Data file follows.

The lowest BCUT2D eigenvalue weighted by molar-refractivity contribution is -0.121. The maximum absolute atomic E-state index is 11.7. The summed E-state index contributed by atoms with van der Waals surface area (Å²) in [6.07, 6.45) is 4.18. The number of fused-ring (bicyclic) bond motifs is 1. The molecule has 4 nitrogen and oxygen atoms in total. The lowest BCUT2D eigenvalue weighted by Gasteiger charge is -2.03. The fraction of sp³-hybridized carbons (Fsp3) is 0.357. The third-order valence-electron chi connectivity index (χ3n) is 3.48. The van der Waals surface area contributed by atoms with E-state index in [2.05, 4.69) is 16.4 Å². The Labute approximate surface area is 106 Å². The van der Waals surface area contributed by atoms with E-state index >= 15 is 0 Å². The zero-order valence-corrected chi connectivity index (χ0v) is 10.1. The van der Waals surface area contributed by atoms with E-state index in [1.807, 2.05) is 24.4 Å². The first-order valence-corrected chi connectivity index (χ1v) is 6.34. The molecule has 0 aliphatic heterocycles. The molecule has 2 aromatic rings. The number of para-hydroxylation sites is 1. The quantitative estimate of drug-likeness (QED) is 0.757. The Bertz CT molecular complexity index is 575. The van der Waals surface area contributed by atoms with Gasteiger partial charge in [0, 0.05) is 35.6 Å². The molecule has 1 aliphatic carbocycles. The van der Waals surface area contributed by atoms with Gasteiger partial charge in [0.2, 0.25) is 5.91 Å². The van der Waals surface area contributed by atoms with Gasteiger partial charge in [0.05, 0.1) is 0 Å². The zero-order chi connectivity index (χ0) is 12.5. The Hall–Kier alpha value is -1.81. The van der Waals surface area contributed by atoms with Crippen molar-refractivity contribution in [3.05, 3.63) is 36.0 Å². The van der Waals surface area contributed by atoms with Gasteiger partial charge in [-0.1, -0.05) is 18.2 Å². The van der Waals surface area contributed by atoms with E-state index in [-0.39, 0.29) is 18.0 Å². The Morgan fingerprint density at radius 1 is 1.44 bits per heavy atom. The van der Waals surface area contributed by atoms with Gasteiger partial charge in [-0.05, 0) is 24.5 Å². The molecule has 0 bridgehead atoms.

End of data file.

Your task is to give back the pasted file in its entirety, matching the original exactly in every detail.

The lowest BCUT2D eigenvalue weighted by molar-refractivity contribution is -0.121. The maximum absolute atomic E-state index is 11.7. The summed E-state index contributed by atoms with van der Waals surface area (Å²) in [6.07, 6.45) is 4.18. The number of fused-ring (bicyclic) bond motifs is 1. The molecule has 4 nitrogen and oxygen atoms in total. The lowest BCUT2D eigenvalue weighted by Gasteiger charge is -2.03. The fraction of sp³-hybridized carbons (Fsp3) is 0.357. The third-order valence-electron chi connectivity index (χ3n) is 3.48. The van der Waals surface area contributed by atoms with E-state index in [2.05, 4.69) is 16.4 Å². The Labute approximate surface area is 106 Å². The van der Waals surface area contributed by atoms with E-state index >= 15 is 0 Å². The zero-order valence-corrected chi connectivity index (χ0v) is 10.1. The van der Waals surface area contributed by atoms with E-state index in [1.807, 2.05) is 24.4 Å². The first-order valence-corrected chi connectivity index (χ1v) is 6.34. The molecule has 0 aliphatic heterocycles. The molecule has 2 aromatic rings. The number of para-hydroxylation sites is 1. The quantitative estimate of drug-likeness (QED) is 0.757. The Bertz CT molecular complexity index is 575. The van der Waals surface area contributed by atoms with Gasteiger partial charge in [0, 0.05) is 35.6 Å². The molecule has 1 aliphatic carbocycles. The van der Waals surface area contributed by atoms with Gasteiger partial charge in [0.2, 0.25) is 5.91 Å². The van der Waals surface area contributed by atoms with Gasteiger partial charge in [0.05, 0.1) is 0 Å². The zero-order chi connectivity index (χ0) is 12.5. The Hall–Kier alpha value is -1.81. The van der Waals surface area contributed by atoms with Crippen molar-refractivity contribution in [3.05, 3.63) is 36.0 Å². The van der Waals surface area contributed by atoms with Gasteiger partial charge in [-0.1, -0.05) is 18.2 Å². The van der Waals surface area contributed by atoms with E-state index in [-0.39, 0.29) is 18.0 Å². The Morgan fingerprint density at radius 1 is 1.44 bits per heavy atom. The van der Waals surface area contributed by atoms with Gasteiger partial charge in [-0.05, 0) is 24.5 Å². The molecule has 0 bridgehead atoms.